COLUMBIA, S.C. — Dr. Joan Duwve said she turned down the top Ohio Department of Health job Thursday because she learned former ODH director Dr. Amy Acton's family faced public harassment.
"In conversations preparing for the transition to the Ohio Department of Health, I was informed that the former director's family had faced harassment from the public," Duwve said in a Friday statement to Columbia newspaper The State. "While I have dedicated my life to improving public health, my first commitment is to my family. I am a public figure. My family is off limits. I withdrew my name from consideration to protect my family from similar treatment.
"I very much appreciate Gov. [Mike] DeWine's confidence in me."
DeWine during his 2 p.m. Thursday briefing on the state's coronavirus response announced he had chosen Duwve — an Ohio native currently serving as South Carolina's public health director — to be the permanent replacement for Acton, who resigned in mid-June.
But a mere six hours later, the governor's office announced Duwve had removed her name from consideration, citing "personal reasons."
Dan Tierney, the governor's spokesperson, didn't offer additional comment on Duwve's Friday statement to The State, saying her comments "speak for themselves."
When asked whether the administration discussed with Duwve the public backlash Acton faced as the figurehead of controversial state health directives, Tierney said, "All aspects of the job and the process moving forward after the selection were discussed with Dr. Duwve."
In early May, protestors camped out at Acton's home in Columbus' Bexley neighborhood. Some of the protest signage contained anti-Semitic language; Acton is Jewish.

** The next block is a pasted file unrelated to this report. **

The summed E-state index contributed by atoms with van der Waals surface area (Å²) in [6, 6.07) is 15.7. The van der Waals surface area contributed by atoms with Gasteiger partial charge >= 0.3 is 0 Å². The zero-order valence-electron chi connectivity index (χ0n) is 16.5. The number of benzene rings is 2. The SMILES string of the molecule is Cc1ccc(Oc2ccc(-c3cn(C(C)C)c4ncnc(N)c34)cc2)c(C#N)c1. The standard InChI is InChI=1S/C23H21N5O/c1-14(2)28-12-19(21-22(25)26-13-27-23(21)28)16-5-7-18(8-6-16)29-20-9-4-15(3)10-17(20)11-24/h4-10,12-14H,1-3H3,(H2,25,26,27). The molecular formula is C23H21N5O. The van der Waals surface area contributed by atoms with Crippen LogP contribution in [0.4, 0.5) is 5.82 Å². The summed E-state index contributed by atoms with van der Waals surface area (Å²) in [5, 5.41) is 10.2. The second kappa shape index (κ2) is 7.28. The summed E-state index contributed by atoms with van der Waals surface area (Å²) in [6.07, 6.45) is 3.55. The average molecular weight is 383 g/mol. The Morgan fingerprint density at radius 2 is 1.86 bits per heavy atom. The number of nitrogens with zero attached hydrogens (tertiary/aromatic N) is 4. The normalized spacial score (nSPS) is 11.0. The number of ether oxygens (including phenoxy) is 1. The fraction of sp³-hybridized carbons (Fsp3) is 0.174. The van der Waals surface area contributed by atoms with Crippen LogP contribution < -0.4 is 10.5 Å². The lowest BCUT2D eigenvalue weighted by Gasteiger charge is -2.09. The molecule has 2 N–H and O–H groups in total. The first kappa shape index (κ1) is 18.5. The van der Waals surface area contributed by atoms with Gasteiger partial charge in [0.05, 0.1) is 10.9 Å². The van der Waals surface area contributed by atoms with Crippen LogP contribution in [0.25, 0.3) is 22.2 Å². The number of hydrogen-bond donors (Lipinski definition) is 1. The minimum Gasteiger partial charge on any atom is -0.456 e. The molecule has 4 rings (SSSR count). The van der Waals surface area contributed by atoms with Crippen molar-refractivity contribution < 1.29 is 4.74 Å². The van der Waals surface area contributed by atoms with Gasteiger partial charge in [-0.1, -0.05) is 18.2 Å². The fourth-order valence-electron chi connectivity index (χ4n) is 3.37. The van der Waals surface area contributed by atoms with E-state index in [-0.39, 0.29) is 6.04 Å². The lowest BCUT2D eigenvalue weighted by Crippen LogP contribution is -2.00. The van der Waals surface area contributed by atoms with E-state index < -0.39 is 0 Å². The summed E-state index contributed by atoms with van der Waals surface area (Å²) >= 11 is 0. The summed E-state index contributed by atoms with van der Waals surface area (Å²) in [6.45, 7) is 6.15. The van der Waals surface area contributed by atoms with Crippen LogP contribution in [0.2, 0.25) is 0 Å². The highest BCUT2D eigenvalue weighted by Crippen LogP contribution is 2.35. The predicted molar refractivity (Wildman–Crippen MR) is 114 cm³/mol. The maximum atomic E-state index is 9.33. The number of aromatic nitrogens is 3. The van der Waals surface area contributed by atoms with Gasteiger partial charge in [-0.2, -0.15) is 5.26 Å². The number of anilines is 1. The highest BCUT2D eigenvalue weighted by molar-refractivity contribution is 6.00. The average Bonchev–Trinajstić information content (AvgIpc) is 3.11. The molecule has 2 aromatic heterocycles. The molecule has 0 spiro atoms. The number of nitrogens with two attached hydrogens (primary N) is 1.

The following Monday, DeWine told Ohioans Acton, as an appointed member of his cabinet, is also off limits.
"Come after me," he said. "I set the policy. So when you don't like the policy, again, you can demonstrate against me. But to bother the family of Dr. Acton, that is not fair game. I don't think it's right. I don't think it's necessary to get your point across."
Tierney also declined to comment on whether the May protests and personal harassment factored into Acton's decision to resign.
Acton at the time didn't specify why she decided to step down, but noted her workload had tripled during the pandemic.
"It's something I've known wasn't a sustainable thing," she said.
Acton at the time said she had been reflecting on her position, helping coordinate the state's pandemic response and the usual work of the state health department.
"I'm a person who really has a very strong sense of wanting to do my very best and didn't want to let any of these things be shortchanged," she said.
Following her resignation, Acton briefly continued on as the governor's chief health adviser before leaving the state's employ entirely.
South Carolina health officials on Thursday told The State Duwve chose to take the ODH job to be closer to her family.
“I am thrilled to return to Ohio, where I grew up,” Duwve said in a Thursday press release, prior to her change of heart. “Through forging strong partnerships across the state, I firmly believe that together, we can build healthier communities that in turn create greater opportunities for all Ohioans to thrive.”
She was expected to start work about Oct. 1, DeWine said Thursday.
Tierney said late Thursday Lance Himes, who has served as ODH interim director since Acton's resignation, will continue in that role. The administration's search for a permanent health director resumes.
"Gov. DeWine is confident we will find the right person to keep the Ohio Department of Health moving forward in this critical time," Tierney said.
He could not say whether DeWine would address Duwve's unexpected withdrawal during the next state coronavirus briefing on Tuesday.